The Telegraph
Thursday , May 29 , 2014
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Ex-vet at service of farmers
- How riot-tainted Balyan rose to be minister

Sanjeev Kumar Balyan at Ashoka Hotel in New Delhi. Picture by Imran Ahmed Siddiqui

New Delhi, May 28: From being a vet to the second youngest minister in the Narendra Modi government in three years, Sanjeev Kumar Balyan’s rise has been meteoric.

The 41-year-old minister of state for agriculture and Muzaffarnagar MP, accused of a role in last year’s riots that saw him spend two weeks in jail, is older only to HRD minister Smriti Irani, 38.

“I joined the BJP only two years ago but my hard work has paid off. I thank Modiji from the bottom of my heart for giving me a golden opportunity to serve the farmers of our country,” Balyan said.

For Balyan — erroneously mentioned as Baliyan in the May 27 edition of The Telegraph — the leap came in the first election of his life. “It (the victory) was a pleasant surprise and is yet to sink in,” the Jat leader from the sugarcane belt of western Uttar Pradesh said.

But when he was sworn in on Monday, several Muzaffarnagar residents had voiced shock with some saying he had been “rewarded” before the wounds could heal.

Balyan’s detractors questioned his eligibility, wondering how the BJP leadership had given him such a responsibility without any proven talent or background or a track record of loyalty. Balyan, though, doesn’t mind being called a novice. “Yes, I am a novice in politics but I am a fast learner,” the father of two smiled.

A large number of BJP supporters from Muzaffarnagar had made a beeline at the lounge of the government-run Ashoka Hotel to meet him yesterday morning. Many had come with garlands at the hotel where the new MPs have been provided transit accommodation till they move into their bungalows.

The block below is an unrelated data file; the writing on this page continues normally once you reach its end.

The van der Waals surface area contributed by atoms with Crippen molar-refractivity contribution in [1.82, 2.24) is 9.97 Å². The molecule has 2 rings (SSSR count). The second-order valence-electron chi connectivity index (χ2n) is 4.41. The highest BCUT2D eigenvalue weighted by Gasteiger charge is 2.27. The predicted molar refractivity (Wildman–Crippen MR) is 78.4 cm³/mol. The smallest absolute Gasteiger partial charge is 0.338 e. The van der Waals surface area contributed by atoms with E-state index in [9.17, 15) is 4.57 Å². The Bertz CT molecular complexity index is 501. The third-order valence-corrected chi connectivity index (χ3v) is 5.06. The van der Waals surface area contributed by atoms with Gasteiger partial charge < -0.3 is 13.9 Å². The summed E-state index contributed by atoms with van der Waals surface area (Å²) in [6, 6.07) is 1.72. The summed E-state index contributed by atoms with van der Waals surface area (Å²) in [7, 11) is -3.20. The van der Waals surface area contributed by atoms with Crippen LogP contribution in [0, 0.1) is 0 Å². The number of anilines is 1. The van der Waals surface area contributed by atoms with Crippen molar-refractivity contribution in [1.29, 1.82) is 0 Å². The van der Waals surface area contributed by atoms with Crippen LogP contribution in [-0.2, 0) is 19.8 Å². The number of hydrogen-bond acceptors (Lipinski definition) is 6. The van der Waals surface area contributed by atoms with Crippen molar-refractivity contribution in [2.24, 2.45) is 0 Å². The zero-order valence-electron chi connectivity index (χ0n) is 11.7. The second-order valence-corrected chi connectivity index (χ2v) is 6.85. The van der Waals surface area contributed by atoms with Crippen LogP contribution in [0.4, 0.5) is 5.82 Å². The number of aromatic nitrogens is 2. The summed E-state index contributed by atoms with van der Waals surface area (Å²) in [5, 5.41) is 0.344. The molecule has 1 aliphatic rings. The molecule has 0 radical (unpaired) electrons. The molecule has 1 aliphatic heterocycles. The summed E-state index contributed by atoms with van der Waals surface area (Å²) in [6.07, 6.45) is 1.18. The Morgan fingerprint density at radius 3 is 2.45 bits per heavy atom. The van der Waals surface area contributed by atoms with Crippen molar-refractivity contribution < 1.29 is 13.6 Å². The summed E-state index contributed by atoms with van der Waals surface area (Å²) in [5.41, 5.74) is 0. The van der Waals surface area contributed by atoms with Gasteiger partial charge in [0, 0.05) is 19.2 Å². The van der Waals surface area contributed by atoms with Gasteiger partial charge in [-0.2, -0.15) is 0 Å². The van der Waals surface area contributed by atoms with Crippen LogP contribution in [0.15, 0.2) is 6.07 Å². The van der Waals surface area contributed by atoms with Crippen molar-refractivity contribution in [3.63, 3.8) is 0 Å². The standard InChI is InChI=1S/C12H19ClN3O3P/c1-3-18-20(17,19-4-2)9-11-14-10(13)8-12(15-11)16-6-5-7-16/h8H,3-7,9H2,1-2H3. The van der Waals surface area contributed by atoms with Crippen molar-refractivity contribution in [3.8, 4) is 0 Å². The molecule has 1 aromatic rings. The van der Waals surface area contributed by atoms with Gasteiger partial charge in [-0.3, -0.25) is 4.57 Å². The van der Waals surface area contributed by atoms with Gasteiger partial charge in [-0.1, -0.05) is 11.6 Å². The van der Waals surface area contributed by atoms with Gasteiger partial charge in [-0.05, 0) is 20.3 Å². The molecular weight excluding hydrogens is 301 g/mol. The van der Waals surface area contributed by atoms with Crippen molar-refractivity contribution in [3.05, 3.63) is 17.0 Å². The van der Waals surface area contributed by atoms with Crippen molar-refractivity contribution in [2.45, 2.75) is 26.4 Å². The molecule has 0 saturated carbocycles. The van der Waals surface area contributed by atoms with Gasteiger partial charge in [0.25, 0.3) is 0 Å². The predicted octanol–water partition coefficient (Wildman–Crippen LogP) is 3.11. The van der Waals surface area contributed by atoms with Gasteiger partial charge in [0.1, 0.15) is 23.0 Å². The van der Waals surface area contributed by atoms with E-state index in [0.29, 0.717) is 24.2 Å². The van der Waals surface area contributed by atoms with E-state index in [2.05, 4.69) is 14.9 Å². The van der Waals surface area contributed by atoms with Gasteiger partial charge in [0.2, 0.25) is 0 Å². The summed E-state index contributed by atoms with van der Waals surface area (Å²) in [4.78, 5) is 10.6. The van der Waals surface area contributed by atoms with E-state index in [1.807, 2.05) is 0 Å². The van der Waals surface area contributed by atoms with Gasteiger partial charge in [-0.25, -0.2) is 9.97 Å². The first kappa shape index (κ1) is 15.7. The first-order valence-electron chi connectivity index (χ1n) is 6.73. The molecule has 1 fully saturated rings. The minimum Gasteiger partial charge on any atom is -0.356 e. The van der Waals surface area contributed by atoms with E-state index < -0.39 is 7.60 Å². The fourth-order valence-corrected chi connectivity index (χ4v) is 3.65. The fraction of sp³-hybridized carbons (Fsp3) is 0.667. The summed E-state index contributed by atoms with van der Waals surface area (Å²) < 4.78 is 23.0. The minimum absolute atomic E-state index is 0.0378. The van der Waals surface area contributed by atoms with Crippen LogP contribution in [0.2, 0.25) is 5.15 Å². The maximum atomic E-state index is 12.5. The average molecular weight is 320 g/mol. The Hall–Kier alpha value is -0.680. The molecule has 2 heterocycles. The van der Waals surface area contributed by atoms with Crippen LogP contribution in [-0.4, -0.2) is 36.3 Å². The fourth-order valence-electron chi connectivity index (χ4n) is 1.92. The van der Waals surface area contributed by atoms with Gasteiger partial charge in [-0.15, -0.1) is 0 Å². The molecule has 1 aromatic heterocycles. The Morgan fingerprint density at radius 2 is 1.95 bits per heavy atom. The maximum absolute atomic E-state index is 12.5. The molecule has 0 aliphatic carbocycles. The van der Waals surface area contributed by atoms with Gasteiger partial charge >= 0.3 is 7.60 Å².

Balyan, a PhD in veterinary anatomy from Chaudhury Charan Singh Haryana Agricultural University, worked as an assistant professor for two years and later joined the Haryana government as a veterinary surgeon. He resigned to become a partner in a real estate firm in 2011. His foray into politics began around that time.

Balyan is accused of being part of a mahapanchayat — large gathering of villagers — held in early September last year despite prohibitory orders, giving provocative speeches and promoting enmity between two communities.

“I was framed in the riot case by the Uttar Pradesh government for political reasons and had to spend 14-15 days in jail. People in my constituency knew about it (my innocence) and helped me win the election,” he said, referring to the FIR. The leader secured bail from Lucknow High Court. Fifty people died in the violence and over 50,000 were displaced.

The minister now says he wants to leave the past behind and work for the people, Hindus and Muslims, in his constituency, especially the farmers. “Around 70 per cent of the population in our country is dependent on farming. I want to work for their development.”

The BJP has always backed Balyan, saying he was not involved in the riots and was framed by the Akhilesh Yadav-led Samajwadi government.

The BJP won all 10 seats in the western Uttar Pradesh, with many observers saying the gains came in a polarised electorate. Balyan won by a little over 4 lakh votes and cited the huge margin to argue he had the support of all. “Muslims also voted for me. Otherwise, the victory margin would not have been that big,” he said.

During the campaign, the BJP had courted controversy by felicitating two BJP legislators charged with instigating the violence. Sangeet Som and Suresh Rana, who had spent over a month in jail, were feted at an Agra rally — before Narendra Modi reached the venue and addressed the crowd.

The BJP claimed the duo, out on bail then, had been wrongly accused and argued that protesting the state’s action was one of the reasons for holding the rally.

Balyan lives with his wife, two little daughters, elderly parents and younger brother Vivek at Qutba, one of the worst affected pockets in the riots. Eight Muslims from the hamlet were killed and over 100 families fled the village.

The displaced families are still living in relief camps for the past eight months and refuse to return.

Balyan said he was trying to get them back. “It was really sad that people had to leave their homes to live in relief camps. We are trying to convince them to return to their villages. I want normality to be restored so that people can start living in peace and harmony. The past is past and we have to move ahead.”

Balyan assumed charge as minister this morning. “It is the beginning of a long innings,” he said.